I was struck with the spacious reddish canyon in the horizon as we drove to our campsite. I thought in Texas I could only see a view like that in Palo Duro. Then we saw a herd of bison by the roadside and around the campsite. Wow! We’re not just roaming with the bison at Caprock Canyons State Park, but sleeping with them as well for the next 2 nights. Sweet!
Location: Quitaque, Texas.
Visited: March 2017 (Spring Break).
Our Accommodation: Wild Horse Camping Area in Caprock Canyons SP.
- Joined 2 ranger programs: Pin the Tail on the Bison & Constellations in the Canyon.
- Hiked Canyon Rim Spur Trail, walked to The Natural Bridge and exploring canyons.
- Junior Ranger Program for the boys.
Roaming with the Bison at Caprock Canyons State Park
As we drove back to Visitor Center for the ranger program, we saw more of bison roaming around the park. They were by the campsites, Lake Theo, and the visitor center; from adults to juveniles.
That afternoon, my son and his buddy got a chance to join the program called “Pin the Tail on the Bison”. They weren’t literally pinning the bison, but it was a fun way for them to learn about bison uses. They learned everything about bison from head to toes. They even got a chance to lift its skull and feel its fur.
Then the ranger told them the history of bison in the area. Bison started roaming the area from the Folsom Man era dating back to 10,000 – 12,000 years ago. In the 1500s – 1700s, during early Spanish explorer in Texas, bison’s fur was one of the commodities. The saddest year was between 1874-1878, the years of the great slaughter when the great southern bison herd practically eliminated. They learned that Mary Ann and Charles Goodnight started saving the bison from extinction back in 1878; and as of March 16, 2017, there were 140 bisons in the park. They descend directly from the Goodnight bison.
They also learned when bison become disturbed or agitated, they tend to hold their tails up in a question mark shape. It means you have to stay away from the bison. We saw it once from the car but that’s because the bison was doing #2.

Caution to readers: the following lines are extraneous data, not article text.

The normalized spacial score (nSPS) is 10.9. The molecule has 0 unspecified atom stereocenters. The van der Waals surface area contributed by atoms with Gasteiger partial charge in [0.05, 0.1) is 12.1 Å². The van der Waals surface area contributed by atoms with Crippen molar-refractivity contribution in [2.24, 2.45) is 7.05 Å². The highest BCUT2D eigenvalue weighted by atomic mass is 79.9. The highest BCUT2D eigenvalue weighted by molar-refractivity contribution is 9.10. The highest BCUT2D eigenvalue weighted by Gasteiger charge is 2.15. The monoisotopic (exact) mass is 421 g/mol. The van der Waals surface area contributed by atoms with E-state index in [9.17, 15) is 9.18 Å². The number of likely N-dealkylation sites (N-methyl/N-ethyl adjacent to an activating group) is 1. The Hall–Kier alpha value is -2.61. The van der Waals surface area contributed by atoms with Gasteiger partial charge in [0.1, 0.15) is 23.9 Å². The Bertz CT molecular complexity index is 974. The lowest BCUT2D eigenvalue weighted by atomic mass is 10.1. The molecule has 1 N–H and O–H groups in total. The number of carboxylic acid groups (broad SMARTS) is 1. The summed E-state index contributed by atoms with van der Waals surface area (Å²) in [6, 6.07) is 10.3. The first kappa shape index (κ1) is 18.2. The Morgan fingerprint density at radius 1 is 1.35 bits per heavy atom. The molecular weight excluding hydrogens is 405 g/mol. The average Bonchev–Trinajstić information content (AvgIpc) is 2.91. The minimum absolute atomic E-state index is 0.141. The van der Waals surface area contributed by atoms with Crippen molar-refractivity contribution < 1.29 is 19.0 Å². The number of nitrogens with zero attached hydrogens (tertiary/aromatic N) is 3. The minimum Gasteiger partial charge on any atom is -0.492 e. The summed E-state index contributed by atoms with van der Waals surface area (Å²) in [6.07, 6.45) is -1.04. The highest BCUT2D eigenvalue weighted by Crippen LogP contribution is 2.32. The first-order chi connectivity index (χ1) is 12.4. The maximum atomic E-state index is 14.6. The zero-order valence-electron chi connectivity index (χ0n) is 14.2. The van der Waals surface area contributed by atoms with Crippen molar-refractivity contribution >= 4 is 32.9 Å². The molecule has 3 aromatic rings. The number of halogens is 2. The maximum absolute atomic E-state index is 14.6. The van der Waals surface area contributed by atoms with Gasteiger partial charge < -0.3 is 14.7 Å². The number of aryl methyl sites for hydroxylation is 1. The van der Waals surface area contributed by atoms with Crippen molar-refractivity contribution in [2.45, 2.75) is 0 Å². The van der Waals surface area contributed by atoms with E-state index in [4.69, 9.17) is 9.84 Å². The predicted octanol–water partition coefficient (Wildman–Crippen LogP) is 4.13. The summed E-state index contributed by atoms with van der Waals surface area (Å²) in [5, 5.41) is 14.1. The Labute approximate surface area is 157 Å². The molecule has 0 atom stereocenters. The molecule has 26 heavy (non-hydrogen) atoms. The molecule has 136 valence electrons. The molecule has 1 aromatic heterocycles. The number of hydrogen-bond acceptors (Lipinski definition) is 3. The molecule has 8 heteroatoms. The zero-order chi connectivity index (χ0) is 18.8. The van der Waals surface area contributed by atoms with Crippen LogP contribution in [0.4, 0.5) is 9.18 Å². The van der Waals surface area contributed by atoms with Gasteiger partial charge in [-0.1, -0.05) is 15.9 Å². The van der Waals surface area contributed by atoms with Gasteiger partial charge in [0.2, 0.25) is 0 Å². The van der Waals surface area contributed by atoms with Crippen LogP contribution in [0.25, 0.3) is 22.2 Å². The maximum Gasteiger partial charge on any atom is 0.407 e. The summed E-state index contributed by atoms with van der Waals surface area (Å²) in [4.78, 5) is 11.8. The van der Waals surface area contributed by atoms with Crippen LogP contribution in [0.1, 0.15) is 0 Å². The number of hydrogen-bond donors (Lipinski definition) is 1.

Canyon Rim Spur Trail at Caprock Canyons State Park
The next morning we went for a hike to Canyon Rim Spur Trail. The trail started from Honey Flat Camping Area. It was flat, easy, and doable for little children. We could walk to the rim to see the view of the canyon. It’s no Grand Canyon, but I am grateful we have a place like this in Texas. Moreover, it’s only 5-hour drive from home in the south of Ft. Worth.
After 10 minutes of a hike, we saw a herd of bison from a distance. It looked like they go further into the prairie. So we wouldn’t encounter with them on our hike.
We continued our hiked with stopping and enjoying the view of the canyon here and there. We looked for animal prints and tried to avoid bison’s scat on the trail. The boys still remembered their lesson about bison’s scat that it can also be used as a fire starter.
About 40 minutes later, my husband who was walking ahead of us, signing us to be quiet. He pointed towards the trail ahead and there we saw a herd of bison grazing on grass, right-on-the-trail. Wow! We are roaming with the bison at Caprock Canyons! How interesting is that!
After a while, they sensed our presence. We just stood silently and watched them from about 50 yards away. That’s the safest distance if you encounter with them on your hike. Then we had to turn around because we didn’t think they would move soon from the trail. After all, we were the visitors in their backyard.
I think we were so lucky to experience this moment.
Camping at Wild Horse Camping Area in Caprock Canyons State Park
At Caprock Canyons you can find campgrounds with water and electricity as well as primitive with no water and electricity that come with an organic toilet. There’s also Equestrian Site where they allowed tent, trailers, and RV campers to camp with the closest restroom a mile away.